Mention ‘Barbershop’ to most people and the first image that comes to mind is four chaps in straw boaters and natty, candy-striped blazers.  That’s where barbershop started, but it’s come a long way in the past 100 years! Barbershop is a style of close harmony singing, sung in four parts: Tenor, Lead, Baritone and Bass.

Barbershop is usually sung in single sex groups, either in a quartet or a chorus. It differs from traditional choirs or choral singing, not only by the use of very close harmony, but also by the choreography involved. From the emotive movements in a ballad, to the more complex dance choreography in an up-beat tune, Barbershop is as much about the visual performance, as it is the audio. The singers perform without the safety net of music sheets or piano accompaniment, so keeping a performance in key is often one of the biggest challenges.  To aid this, singers do not stand in blocks according to the part they are singing, but will instead be mixed up with other parts, to help them to hear and blend with the voices around them.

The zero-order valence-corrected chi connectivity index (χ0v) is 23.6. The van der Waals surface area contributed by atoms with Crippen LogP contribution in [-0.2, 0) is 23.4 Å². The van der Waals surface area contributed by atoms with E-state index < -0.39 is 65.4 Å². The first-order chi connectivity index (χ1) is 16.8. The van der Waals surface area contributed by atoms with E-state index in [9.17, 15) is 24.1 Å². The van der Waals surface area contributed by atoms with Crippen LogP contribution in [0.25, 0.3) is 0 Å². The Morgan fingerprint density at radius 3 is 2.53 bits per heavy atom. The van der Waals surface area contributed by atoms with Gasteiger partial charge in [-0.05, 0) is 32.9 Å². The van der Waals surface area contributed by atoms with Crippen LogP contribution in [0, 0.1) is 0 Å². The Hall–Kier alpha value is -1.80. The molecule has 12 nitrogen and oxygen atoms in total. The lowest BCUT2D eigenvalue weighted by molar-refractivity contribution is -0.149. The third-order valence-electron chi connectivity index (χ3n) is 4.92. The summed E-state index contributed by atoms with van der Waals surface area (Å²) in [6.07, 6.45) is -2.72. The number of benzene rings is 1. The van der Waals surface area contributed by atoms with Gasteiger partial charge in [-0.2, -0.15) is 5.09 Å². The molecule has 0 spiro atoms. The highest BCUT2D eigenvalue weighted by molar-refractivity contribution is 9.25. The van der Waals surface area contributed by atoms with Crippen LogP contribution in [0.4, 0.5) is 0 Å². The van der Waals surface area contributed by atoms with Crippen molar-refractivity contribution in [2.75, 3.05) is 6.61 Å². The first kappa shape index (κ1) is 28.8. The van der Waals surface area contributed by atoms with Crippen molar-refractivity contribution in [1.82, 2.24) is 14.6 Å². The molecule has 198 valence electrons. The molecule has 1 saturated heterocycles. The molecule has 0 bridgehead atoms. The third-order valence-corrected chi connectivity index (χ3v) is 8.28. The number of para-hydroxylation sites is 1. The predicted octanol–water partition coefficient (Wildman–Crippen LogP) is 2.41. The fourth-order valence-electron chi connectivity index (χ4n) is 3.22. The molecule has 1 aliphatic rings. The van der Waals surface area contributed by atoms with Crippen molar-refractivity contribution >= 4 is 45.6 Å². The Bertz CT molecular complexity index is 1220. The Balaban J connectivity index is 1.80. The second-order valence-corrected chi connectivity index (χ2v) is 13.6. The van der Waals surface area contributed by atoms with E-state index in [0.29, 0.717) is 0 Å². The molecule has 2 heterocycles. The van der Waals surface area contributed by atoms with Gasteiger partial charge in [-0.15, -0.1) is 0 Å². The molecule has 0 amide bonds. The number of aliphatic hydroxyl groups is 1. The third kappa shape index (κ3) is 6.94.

One of the best bits about barbershop is the way that – when the singers get it absolutely right – the chord stacks up to produce an overtone. That’s a note that is audible but isn’t actually being sung. When you get five notes from four voices and the room suddenly fills with a rich and resonant sound….that’s barbershop.

If you’re intrigued and you want to find out more, or are just thinking of joining a choir and want to get a taste of how we sing, why not drop in to one of our rehearsals on a Wednesday evening?  Visit the Join Us page to find out more!

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